Notwithstanding current theoretical difficulties in setting the gain of NAVA in different clinical conditions, NAVA has the potential for rendering obsolete any discussion of patient-ventilator dyssynchrony. A common reason for dyssynchrony is the lack of sensitivity of triggering systems that rely only on flow or airway pressure signals to identify the start of inspiratory effort. NAVA, by relying “also” on the electrical activity of the diaphragm, overcomes the limitations of flow- and pressure-triggering. As suggested by the findings of Colombo et al. , a properly operating NAVA system should be free of dyssynchrony. Most exciting, and unique to NAVA, is the identification of the start of neural exhalation. The start of neural exhalation is not recognized by assist-control ventilation  or pressure support ventilation . Of the commercially available modes, only proportional assist ventilation comes close to this type of synchrony . The potential for improved “on” and “off” ventilator triggering, and thus elimination of dyssynchrony, by NAVA could have important clinical implications. These may include improved patient’s comfort  and consolidation of sleep [17, 18]. By ensuring that the duration of assisted mechanical inflation parallels the duration and timing of neural inhalation, NAVA may prevent possible damage to respiratory muscle fibers due to plyometric contractions. These are eccentric muscle contractions or contractions occurring while a muscle is being stretched . In peripheral muscles, eccentric contractions can induce cytokine release  and Z-band disturbances, which are more pronounced in Type 2 fibers than in Type 1 fibers . As such, Type 2 fibers appear to be recruited more than Type 1 fibers during eccentric contractions . We remain unsure, however, whether eccentric contractions contribute to the diaphragmatic weakness seen in critically ill, mechanically ventilated patients .
In vivo recordings of the electrical activity of the diaphragm are always contaminated by electrical signals originating in the heart. In a remarkable technical feat, NAVA can deal with this contamination in real time. For any identified cardiac artifact, NAVA removes the contaminated segment and substitutes it with a computed signal. The correction for cardiac artifacts, however, may affect the shape, timing, and duration of NAVA’s ventilator support. And the fact that most patients in respiratory distress are tachycardic raises the question of whether this correction for cardiac artifacts impacts the adequacy of tidal volume delivered by NAVA, patient comfort, and patient-ventilator synchrony.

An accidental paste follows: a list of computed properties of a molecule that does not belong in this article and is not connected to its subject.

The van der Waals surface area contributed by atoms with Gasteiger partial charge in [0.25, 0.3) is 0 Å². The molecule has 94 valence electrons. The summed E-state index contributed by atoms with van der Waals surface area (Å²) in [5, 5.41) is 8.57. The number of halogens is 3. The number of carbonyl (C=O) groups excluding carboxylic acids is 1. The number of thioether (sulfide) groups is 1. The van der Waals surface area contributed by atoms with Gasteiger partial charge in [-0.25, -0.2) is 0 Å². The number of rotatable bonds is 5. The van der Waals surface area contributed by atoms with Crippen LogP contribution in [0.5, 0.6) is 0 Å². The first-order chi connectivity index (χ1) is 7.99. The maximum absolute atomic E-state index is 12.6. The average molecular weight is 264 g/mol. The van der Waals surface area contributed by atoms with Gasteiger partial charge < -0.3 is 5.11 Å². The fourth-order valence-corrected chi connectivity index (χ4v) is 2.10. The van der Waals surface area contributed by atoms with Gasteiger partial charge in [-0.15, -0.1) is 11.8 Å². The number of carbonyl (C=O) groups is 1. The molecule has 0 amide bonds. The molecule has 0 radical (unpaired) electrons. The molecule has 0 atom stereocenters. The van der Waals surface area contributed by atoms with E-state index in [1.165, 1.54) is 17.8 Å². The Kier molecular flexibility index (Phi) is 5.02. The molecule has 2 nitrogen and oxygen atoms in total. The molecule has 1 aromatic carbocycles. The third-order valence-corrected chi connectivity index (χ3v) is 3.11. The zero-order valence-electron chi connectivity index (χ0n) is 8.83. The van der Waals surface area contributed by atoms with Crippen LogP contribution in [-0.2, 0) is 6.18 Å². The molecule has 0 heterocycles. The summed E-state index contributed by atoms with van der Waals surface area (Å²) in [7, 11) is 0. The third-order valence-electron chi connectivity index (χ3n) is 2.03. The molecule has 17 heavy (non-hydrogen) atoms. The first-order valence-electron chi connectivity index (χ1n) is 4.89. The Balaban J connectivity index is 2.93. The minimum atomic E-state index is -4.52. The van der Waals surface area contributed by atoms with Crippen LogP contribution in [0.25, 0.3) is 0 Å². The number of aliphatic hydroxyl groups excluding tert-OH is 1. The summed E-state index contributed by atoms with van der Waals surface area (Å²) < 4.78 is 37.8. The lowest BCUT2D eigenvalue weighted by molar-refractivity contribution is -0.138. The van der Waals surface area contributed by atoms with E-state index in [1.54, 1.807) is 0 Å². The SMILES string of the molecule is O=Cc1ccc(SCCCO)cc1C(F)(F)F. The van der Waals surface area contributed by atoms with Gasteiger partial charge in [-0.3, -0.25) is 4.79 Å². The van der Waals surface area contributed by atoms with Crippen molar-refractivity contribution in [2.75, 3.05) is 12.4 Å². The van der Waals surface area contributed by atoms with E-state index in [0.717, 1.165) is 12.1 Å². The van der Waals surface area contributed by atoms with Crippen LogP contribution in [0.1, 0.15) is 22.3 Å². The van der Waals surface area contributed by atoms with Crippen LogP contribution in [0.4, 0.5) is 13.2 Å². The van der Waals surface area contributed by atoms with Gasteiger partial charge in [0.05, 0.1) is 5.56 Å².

Could a progressive decrease in the gain of NAVA expedite weaning? Probably not. Such a strategy would be similar to a progressive decrease in pressure-support ventilation. Although progressive decreases in pressure-support ventilation are usually associated with improvement in patient-ventilator synchrony , this strategy does not hasten weaning .
The right niche for NAVA is not clear. One of the main benefits should be improved patient-ventilator synchronization. I would also expect a more noisy, more natural breathing pattern. Altogether, we can expect patients experience greater respiratory comfort—even those at risk of dynamic hyperinflation. NAVA represents true assertion of brain over machine.